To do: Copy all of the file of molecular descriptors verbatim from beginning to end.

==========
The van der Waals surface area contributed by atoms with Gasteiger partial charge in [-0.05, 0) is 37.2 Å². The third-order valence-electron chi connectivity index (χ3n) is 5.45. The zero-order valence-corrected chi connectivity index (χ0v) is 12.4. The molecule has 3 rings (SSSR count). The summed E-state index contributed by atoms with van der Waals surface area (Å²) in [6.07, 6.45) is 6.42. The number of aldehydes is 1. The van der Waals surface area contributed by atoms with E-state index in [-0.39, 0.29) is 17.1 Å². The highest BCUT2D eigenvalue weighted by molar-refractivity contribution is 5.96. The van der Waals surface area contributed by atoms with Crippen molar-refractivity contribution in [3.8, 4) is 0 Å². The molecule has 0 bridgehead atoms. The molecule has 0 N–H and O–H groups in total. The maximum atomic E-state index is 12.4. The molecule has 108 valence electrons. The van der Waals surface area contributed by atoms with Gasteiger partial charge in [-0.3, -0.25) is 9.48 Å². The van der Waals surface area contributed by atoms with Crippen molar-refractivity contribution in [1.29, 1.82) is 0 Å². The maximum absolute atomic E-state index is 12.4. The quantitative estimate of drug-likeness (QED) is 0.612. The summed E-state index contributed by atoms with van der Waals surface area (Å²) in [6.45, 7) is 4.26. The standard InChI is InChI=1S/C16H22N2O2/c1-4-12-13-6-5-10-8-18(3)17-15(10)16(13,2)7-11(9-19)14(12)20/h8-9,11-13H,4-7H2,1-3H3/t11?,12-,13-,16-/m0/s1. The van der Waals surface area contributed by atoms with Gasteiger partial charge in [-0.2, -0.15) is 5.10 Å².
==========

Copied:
The van der Waals surface area contributed by atoms with Gasteiger partial charge in [-0.05, 0) is 37.2 Å². The third-order valence-electron chi connectivity index (χ3n) is 5.45. The zero-order valence-corrected chi connectivity index (χ0v) is 12.4. The molecule has 3 rings (SSSR count). The summed E-state index contributed by atoms with van der Waals surface area (Å²) in [6.07, 6.45) is 6.42. The number of aldehydes is 1. The van der Waals surface area contributed by atoms with E-state index in [-0.39, 0.29) is 17.1 Å². The highest BCUT2D eigenvalue weighted by molar-refractivity contribution is 5.96. The van der Waals surface area contributed by atoms with Crippen molar-refractivity contribution in [3.8, 4) is 0 Å². The molecule has 0 bridgehead atoms. The molecule has 0 N–H and O–H groups in total. The maximum atomic E-state index is 12.4. The molecule has 108 valence electrons. The van der Waals surface area contributed by atoms with Gasteiger partial charge in [-0.3, -0.25) is 9.48 Å². The van der Waals surface area contributed by atoms with Crippen molar-refractivity contribution in [1.29, 1.82) is 0 Å². The maximum absolute atomic E-state index is 12.4. The quantitative estimate of drug-likeness (QED) is 0.612. The summed E-state index contributed by atoms with van der Waals surface area (Å²) in [6.45, 7) is 4.26. The standard InChI is InChI=1S/C16H22N2O2/c1-4-12-13-6-5-10-8-18(3)17-15(10)16(13,2)7-11(9-19)14(12)20/h8-9,11-13H,4-7H2,1-3H3/t11?,12-,13-,16-/m0/s1. The van der Waals surface area contributed by atoms with Gasteiger partial charge in [-0.2, -0.15) is 5.10 Å².